The fact that most of the devices we’re talking about are to be fairly dumb (transducers, tank level sensors, engine controls) is precisely the reason that it would be so easy to mandate IPv6. (that is, if you’re using Ethernet in the first place) All the device needs to do is speak the protocol with other compliant devices and talk to centralized (hopefully redundant) vessel device management server(s). Apart from that, and supporting some form of autoconfiguration, there wouldn’t be any other protocols to implement to meet the minimum requirements of the spec, and as such, no legacy IPv4-only protocol implementations to interfere with our goals.
    Perhaps the fact that one can run other network-layer protocols atop Ethernet or the fact that Ethernet uses 48-bit MAC addresses is little known in some circles, but it isn’t around here. But just as I find it a pain to create a VPN tunnel every time grandma’s NAT’d digital picture frame needs to be reconfigured (and hope that we’re not both using the same RFC1982 prefix) I’m not going to want to tunnel Ethernet over the Internet every time I want to run some diagnostic tool or firmware updater on my autopilot from the comfort of my home. Properly secured, globally routable network layers really improve the quality of one’s life! :] I suppose this could be done through a gateway, but if you’re going to share an Ethernet LAN, make your life easier and have the devices do IP.
    On a potentially shared Ethernet LAN, it is very important, no matter what network layer protocol is in use (yours or IP) that the application layer be secure. This means signed, if not encrypted control and sensor messages. We already have off the shelf tools for achieving this in the IP ecosystem. Why reinvent the wheel? We also have existing SCADA and object exchange protocols in that ecosystem to adopt, adapt, or learn from.
    Finally, the suggestion that a control/sensor network would only realistically consist of around 50 nodes may be somewhat short-sighted. I don’t know about everyone else here, but in the connected and automated future I am anticipating, it will be perfectly commonplace for every light switch, light fixture, water heater, door lock, air conditioner, circuit breaker, etc, to have some sort of network address, and we’d better hope that by that point we will have long since fired any IT consultant who suggested that there was no need for IPv6.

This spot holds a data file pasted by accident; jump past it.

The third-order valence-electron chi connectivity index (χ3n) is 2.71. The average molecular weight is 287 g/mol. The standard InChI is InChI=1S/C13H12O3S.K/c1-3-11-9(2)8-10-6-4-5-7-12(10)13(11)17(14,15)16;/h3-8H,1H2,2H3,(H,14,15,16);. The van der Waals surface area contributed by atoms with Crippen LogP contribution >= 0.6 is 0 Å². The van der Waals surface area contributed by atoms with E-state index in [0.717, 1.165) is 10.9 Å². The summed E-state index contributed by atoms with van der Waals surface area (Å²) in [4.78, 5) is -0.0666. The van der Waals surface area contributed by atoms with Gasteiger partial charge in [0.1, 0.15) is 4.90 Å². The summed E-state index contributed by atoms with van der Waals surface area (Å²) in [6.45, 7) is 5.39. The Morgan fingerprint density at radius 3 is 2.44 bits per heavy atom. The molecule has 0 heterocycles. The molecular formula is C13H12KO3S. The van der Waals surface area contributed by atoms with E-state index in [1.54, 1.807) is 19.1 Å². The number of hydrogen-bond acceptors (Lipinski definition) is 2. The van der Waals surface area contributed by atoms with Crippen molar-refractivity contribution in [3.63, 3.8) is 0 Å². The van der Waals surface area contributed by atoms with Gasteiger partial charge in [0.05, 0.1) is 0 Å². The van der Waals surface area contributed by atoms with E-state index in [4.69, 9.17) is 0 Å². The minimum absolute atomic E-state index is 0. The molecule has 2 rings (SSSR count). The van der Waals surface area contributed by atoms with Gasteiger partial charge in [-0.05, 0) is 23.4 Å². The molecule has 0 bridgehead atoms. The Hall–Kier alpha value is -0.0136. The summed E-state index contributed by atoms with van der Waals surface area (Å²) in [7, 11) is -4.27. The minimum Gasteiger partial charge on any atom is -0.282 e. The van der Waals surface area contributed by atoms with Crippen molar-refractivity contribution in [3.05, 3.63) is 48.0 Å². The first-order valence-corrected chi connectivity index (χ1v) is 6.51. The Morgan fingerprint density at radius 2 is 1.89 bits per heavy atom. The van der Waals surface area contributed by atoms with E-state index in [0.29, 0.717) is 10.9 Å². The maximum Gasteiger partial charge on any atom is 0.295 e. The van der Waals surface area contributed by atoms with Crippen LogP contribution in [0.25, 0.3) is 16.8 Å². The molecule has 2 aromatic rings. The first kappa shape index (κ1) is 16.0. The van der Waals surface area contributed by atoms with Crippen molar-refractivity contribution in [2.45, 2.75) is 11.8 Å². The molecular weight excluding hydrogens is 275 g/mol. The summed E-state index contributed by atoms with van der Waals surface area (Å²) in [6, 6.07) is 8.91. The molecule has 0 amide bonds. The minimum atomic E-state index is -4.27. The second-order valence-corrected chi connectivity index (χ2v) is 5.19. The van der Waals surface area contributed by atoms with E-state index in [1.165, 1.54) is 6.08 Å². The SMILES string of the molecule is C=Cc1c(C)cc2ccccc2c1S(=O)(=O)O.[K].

If I haven’t yet persuaded everyone as to the necessity and benefits of IPv6, considder the fact that mobile carriers developing their 4G networks are planning for IPv6-based cell handover implementations because IPv6 Mobility solves the problem of triangular routing. The cellular data card in your boat’s router will have an IPv6 address (even if they will have to offer IPv4 tunneled over that while it gets phased out) and thus, the dream of globally-routable, persistent addressing for our boat networks becomes a reality.
    Anyway.. Didn’t want to go off on a tangent/rant, and I’m sure some people will continually refuse to agree that we might want all networked devices to have globally routable addresses (even on a boat with spotty connectivity!) but I see these kinds of attitudes everywhere and try to persuade people otherwise where I can.
    I also hope that nobody takes this the wrong way. I tend to get a little fired up about network engineering issues, but I don’t mean any personal offense to anyone and hope the debate can remain civil.
    Merry Christmas/Whatever to all! Need to head up to my parents’ place for dinner now! All of these discussions are somewhat hypothetical for me, of course, because I don’t see myself as being able to afford a big enough, liveaboard sailboat on which to test these ideas any time in the near future. Hooray for armchair cruising!
    Ps. b393capt: Your talk of XML, etc, is exactly what I was getting at – I just try to avoid naming specific technologies and speak of things conceptually instead. Also looking forward to distributed/redundant power architectures and remote control of panels, etc. Not so keen on using a chintzy, distance-sensitive and hierarchical architecture like USB for my low-bitrate sensors and controls, but I think we share the opinion that the kinds of “dumb” devices that reside in bilges, atop masts, or in anchor lockers should probably be connected back to the “decision making systems” over some sort of simple, electrically and mechanically robust bus, even if it all eventually goes through an IP gateway of some sort.